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A Death RetoldJesica Santillan, the Bungled Transplant, and Paradoxes of Medical Citizenship$
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Keith Wailoo, Julie Livingston, and Peter Guarnaccia

Print publication date: 2006

Print ISBN-13: 9780807830598

Published to North Carolina Scholarship Online: September 2014

DOI: 10.5149/9780807877524_wailoo

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From Libby Zion to Jesica Santillan

From Libby Zion to Jesica Santillan

Many Truths

Chapter:
(p.82) From Libby Zion to Jesica Santillan
Source:
A Death Retold
Author(s):

Barron H. Lerner

Publisher:
University of North Carolina Press
DOI:10.5149/9780807877524_wailoo.7

This chapter presents a comparative analysis of the 1984 Libby Zion case and the medical error in Jesica Santillan's story. Because of poor documentation and contradictory memories in the Zion case, a clear-cut account of the events is impossible to produce. By revisiting the case of Libby Zion and studying the ways in which the case has been told and retold, this chapter demonstrates how difficult it is to draw simple lessons from individual cases of medical error. It presents four factors that interfered with efforts to draw definitive conclusions about what had occurred with the Santillan case: different participants and commentators construct different narratives of events beginning immediately after the mistake occurs; explanations of catastrophic medical errors are historically contingent; issues of blame and responsibility tend to be the enduring legacy of medical error cases; and the randomness of disease complicates efforts to prove that errors occurred and that they produced bad outcomes.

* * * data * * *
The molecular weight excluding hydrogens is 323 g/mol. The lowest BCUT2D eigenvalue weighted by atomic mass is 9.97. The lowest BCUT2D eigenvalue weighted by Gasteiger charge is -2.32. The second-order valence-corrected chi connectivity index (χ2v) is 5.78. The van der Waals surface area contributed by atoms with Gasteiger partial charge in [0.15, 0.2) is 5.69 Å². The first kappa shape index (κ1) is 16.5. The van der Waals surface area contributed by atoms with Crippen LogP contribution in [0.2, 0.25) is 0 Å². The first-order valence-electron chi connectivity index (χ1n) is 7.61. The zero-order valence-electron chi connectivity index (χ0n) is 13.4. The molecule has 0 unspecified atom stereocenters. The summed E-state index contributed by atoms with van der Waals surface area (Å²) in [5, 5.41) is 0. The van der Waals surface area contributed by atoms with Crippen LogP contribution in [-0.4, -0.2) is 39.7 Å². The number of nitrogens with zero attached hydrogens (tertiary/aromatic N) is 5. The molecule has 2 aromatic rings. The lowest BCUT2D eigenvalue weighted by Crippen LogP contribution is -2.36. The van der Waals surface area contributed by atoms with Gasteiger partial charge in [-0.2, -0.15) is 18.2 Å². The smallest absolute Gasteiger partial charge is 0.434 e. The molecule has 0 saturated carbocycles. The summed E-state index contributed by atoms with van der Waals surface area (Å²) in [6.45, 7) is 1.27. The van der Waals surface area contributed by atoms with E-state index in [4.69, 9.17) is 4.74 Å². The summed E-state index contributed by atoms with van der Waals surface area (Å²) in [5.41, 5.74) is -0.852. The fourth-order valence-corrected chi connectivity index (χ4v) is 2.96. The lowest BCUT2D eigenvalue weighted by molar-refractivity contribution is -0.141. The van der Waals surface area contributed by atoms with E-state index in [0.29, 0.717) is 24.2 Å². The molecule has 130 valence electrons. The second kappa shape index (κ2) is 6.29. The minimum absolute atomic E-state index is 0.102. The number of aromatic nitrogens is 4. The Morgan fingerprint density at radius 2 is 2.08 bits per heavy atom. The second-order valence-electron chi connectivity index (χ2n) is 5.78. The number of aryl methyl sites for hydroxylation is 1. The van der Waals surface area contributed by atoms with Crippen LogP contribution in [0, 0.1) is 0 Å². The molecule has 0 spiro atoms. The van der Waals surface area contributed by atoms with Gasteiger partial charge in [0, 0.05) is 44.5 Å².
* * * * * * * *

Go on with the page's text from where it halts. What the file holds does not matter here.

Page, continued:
Keywords:   Libby Zion, Jesica Santillan, medical errors, medical error cases, disease

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